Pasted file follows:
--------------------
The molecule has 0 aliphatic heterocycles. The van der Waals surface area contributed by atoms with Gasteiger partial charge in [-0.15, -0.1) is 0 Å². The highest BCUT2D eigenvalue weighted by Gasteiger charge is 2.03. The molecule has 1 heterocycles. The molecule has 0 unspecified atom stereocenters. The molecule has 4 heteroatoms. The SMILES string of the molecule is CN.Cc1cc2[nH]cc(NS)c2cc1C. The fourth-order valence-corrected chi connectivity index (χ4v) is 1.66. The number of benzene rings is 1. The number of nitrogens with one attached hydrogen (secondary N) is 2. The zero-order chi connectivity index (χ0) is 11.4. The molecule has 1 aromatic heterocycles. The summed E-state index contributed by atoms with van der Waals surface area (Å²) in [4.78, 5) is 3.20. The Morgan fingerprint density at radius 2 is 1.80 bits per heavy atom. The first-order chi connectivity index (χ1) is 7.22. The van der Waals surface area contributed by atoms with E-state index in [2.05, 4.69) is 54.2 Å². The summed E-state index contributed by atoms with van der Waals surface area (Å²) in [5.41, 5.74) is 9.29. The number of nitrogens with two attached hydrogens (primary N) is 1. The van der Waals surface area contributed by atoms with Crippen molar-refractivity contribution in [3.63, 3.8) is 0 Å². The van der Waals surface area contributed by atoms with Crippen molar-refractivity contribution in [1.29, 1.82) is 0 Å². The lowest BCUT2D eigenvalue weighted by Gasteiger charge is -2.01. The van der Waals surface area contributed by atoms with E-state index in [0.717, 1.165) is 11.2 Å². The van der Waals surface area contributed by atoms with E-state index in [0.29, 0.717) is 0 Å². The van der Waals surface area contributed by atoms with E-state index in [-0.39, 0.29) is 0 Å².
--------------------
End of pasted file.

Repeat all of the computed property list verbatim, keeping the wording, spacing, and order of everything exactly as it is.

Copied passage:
The molecule has 0 aliphatic heterocycles. The van der Waals surface area contributed by atoms with Gasteiger partial charge in [-0.15, -0.1) is 0 Å². The highest BCUT2D eigenvalue weighted by Gasteiger charge is 2.03. The molecule has 1 heterocycles. The molecule has 0 unspecified atom stereocenters. The molecule has 4 heteroatoms. The SMILES string of the molecule is CN.Cc1cc2[nH]cc(NS)c2cc1C. The fourth-order valence-corrected chi connectivity index (χ4v) is 1.66. The number of benzene rings is 1. The number of nitrogens with one attached hydrogen (secondary N) is 2. The zero-order chi connectivity index (χ0) is 11.4. The molecule has 1 aromatic heterocycles. The summed E-state index contributed by atoms with van der Waals surface area (Å²) in [4.78, 5) is 3.20. The Morgan fingerprint density at radius 2 is 1.80 bits per heavy atom. The first-order chi connectivity index (χ1) is 7.22. The van der Waals surface area contributed by atoms with E-state index in [2.05, 4.69) is 54.2 Å². The summed E-state index contributed by atoms with van der Waals surface area (Å²) in [5.41, 5.74) is 9.29. The number of nitrogens with two attached hydrogens (primary N) is 1. The van der Waals surface area contributed by atoms with Crippen molar-refractivity contribution in [3.63, 3.8) is 0 Å². The van der Waals surface area contributed by atoms with Crippen molar-refractivity contribution in [1.29, 1.82) is 0 Å². The lowest BCUT2D eigenvalue weighted by Gasteiger charge is -2.01. The van der Waals surface area contributed by atoms with E-state index in [0.717, 1.165) is 11.2 Å². The van der Waals surface area contributed by atoms with E-state index in [0.29, 0.717) is 0 Å². The van der Waals surface area contributed by atoms with E-state index in [-0.39, 0.29) is 0 Å².